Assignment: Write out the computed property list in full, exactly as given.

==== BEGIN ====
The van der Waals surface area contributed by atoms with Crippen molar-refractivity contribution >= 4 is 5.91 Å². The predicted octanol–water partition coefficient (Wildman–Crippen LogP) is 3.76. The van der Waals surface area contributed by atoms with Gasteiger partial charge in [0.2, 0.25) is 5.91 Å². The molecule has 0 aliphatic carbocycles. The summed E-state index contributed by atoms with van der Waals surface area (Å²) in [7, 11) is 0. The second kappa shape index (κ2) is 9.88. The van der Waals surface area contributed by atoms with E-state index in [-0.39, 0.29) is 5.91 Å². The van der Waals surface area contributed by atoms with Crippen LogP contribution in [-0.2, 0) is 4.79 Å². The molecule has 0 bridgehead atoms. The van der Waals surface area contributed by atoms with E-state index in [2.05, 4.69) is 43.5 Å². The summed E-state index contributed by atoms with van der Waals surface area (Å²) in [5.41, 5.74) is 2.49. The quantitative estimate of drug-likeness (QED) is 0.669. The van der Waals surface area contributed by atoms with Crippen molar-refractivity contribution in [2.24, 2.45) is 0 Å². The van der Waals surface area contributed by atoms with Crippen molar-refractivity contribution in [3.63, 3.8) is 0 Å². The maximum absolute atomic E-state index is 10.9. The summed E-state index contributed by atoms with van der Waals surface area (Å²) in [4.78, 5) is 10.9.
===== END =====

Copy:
The van der Waals surface area contributed by atoms with Crippen molar-refractivity contribution >= 4 is 5.91 Å². The predicted octanol–water partition coefficient (Wildman–Crippen LogP) is 3.76. The van der Waals surface area contributed by atoms with Gasteiger partial charge in [0.2, 0.25) is 5.91 Å². The molecule has 0 aliphatic carbocycles. The summed E-state index contributed by atoms with van der Waals surface area (Å²) in [7, 11) is 0. The second kappa shape index (κ2) is 9.88. The van der Waals surface area contributed by atoms with E-state index in [-0.39, 0.29) is 5.91 Å². The van der Waals surface area contributed by atoms with Crippen LogP contribution in [-0.2, 0) is 4.79 Å². The molecule has 0 bridgehead atoms. The van der Waals surface area contributed by atoms with E-state index in [2.05, 4.69) is 43.5 Å². The summed E-state index contributed by atoms with van der Waals surface area (Å²) in [5.41, 5.74) is 2.49. The quantitative estimate of drug-likeness (QED) is 0.669. The van der Waals surface area contributed by atoms with Crippen molar-refractivity contribution in [2.24, 2.45) is 0 Å². The van der Waals surface area contributed by atoms with Crippen molar-refractivity contribution in [3.63, 3.8) is 0 Å². The maximum absolute atomic E-state index is 10.9. The summed E-state index contributed by atoms with van der Waals surface area (Å²) in [4.78, 5) is 10.9.